• Also, sleepwalkers' eyes are open, but they don't see the same way they do when they're awake and they often think they're in different rooms of the house or different places altogether.
  • Sometimes, these other conditions may accompany sleepwalking:
    sleep apnea (brief pauses in breathing while sleeping)
    bedwetting (enuresis)
    night terrors.

Is Sleepwalking Harmful?

Most sleepwalkers don't sleepwalk often, so it's not usually a serious problem. However, sleepwalking episodes can be hazardous when they're frequent or intense. Why? Because sleepwalking kids aren't awake and may not realize what they're doing, such as walking down stairs or opening windows.

Sleepwalking is not usually a sign that something is emotionally or psychologically wrong with a child. And it doesn't cause any emotional harm. Sleepwalkers tend to go back to bed on their own and probably won't even remember the nighttime stroll.

How to Keep a Sleepwalker Safe


Although sleepwalking isn't dangerous by itself, it's important to take precautions so that your sleepwalking child is less likely to fall down, run into something, walk out the front door, or drive (if your teen is a sleepwalker).

  • To help keep your sleepwalker out of harm's way:
  • Don't awaken a sleepwalker because this might scare your child. Instead, gently guide him or her back to bed.
  • Lock the windows and doors, not just in your child's bedroom but throughout your home, in case your young sleepwalker decides to wander. You may consider extra locks or child safety locks on doors. Keys should be kept out of reach for kids who are old enough to drive.
  • To prevent falls, don't let your sleepwalker sleep in a bunk bed.
  • Remove sharp or breakable things from around your child's bed.
  • Keep dangerous objects out of reach.
  • Remove obstacles from your child's room and throughout your home to prevent a stumble. Especially eliminate clutter on the floor (i.e., in your child's bedroom or playroom).
  • Install safety gates outside your child's room and/or at the top of any stairs.


Other Ways to Help a Sleepwalker

Unless the episodes are very regular or your child is repeatedly engaging in dangerous sleepwalking behaviors, there's no reason to treat sleepwalking. But if the sleepwalking is frequent or your child hasn't outgrown it by the early teen years, talk to your doctor.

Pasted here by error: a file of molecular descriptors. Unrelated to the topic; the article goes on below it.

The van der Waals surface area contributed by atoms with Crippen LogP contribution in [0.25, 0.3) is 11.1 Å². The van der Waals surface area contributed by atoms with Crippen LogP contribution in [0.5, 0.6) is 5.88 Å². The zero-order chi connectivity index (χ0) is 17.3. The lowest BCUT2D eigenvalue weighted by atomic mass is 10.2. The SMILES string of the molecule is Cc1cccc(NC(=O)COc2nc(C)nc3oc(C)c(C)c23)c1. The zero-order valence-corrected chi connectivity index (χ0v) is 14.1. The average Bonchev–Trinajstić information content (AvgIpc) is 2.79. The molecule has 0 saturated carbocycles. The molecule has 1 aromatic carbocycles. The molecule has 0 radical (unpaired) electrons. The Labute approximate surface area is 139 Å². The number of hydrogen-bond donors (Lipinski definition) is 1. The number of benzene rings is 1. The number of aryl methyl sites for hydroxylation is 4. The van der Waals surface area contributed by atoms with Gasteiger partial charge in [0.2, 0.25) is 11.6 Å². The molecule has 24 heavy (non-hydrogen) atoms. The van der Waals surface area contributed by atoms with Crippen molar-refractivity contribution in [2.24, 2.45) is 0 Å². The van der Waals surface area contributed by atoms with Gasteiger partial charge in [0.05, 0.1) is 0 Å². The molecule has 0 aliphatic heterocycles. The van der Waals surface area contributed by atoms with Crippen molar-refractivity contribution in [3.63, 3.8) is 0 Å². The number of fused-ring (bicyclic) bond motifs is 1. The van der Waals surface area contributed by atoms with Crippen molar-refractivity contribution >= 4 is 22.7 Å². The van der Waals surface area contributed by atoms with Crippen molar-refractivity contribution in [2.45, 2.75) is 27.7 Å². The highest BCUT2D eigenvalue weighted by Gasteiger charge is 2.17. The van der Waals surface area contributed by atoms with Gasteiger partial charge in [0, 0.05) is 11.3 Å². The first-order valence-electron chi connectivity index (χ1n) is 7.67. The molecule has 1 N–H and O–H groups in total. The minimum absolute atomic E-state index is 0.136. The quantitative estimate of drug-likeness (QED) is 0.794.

For kids who sleepwalk often, doctors may recommend a treatment called scheduled awakening. This disrupts the sleep cycle enough to help stop sleepwalking. In rare cases, a doctor may prescribe medication to help a child sleep.

Other ways to help minimize your child's sleepwalking episodes:

  • Have your child relax at bedtime by listening to soft music or relaxation tapes.
  • Establish a regular sleep and nap schedule and stick to it — both nighttime and wake-up time.
  • Make your child's bedtime earlier. This can improve excessive sleepiness.
  • Don't let kids drink a lot in the evening and be sure they go to the bathroom before going to bed. (A full bladder can contribute to sleepwalking.)
  • Avoid caffeine near bedtime.
  • Make sure your child's bedroom is quiet, cozy, and conducive to sleeping. Keep noise to a minimum while your child is trying to sleep (at bedtime and naptime).

The next time you encounter your nighttime wanderer, don't panic. Simply maneuver your child back to the safety and comfort of his or her bed. Then you can both probably have a good laugh about it in the morning.

3 comments:

Mari Elizabeth Couture said...

Oh my gosh!! Those pictures!! haha. He looks MAD in the second one. I can't believe the flash didn't wake him up! That is so crazy, I love all the tips though...I think I would stress if I had a sleepwalking child. Way to do your research!

lauren said...

hahahaha I hope he believes you now! that was a great post! :)

Rebecca said...

That's crazy! Good idea to capture it on "film".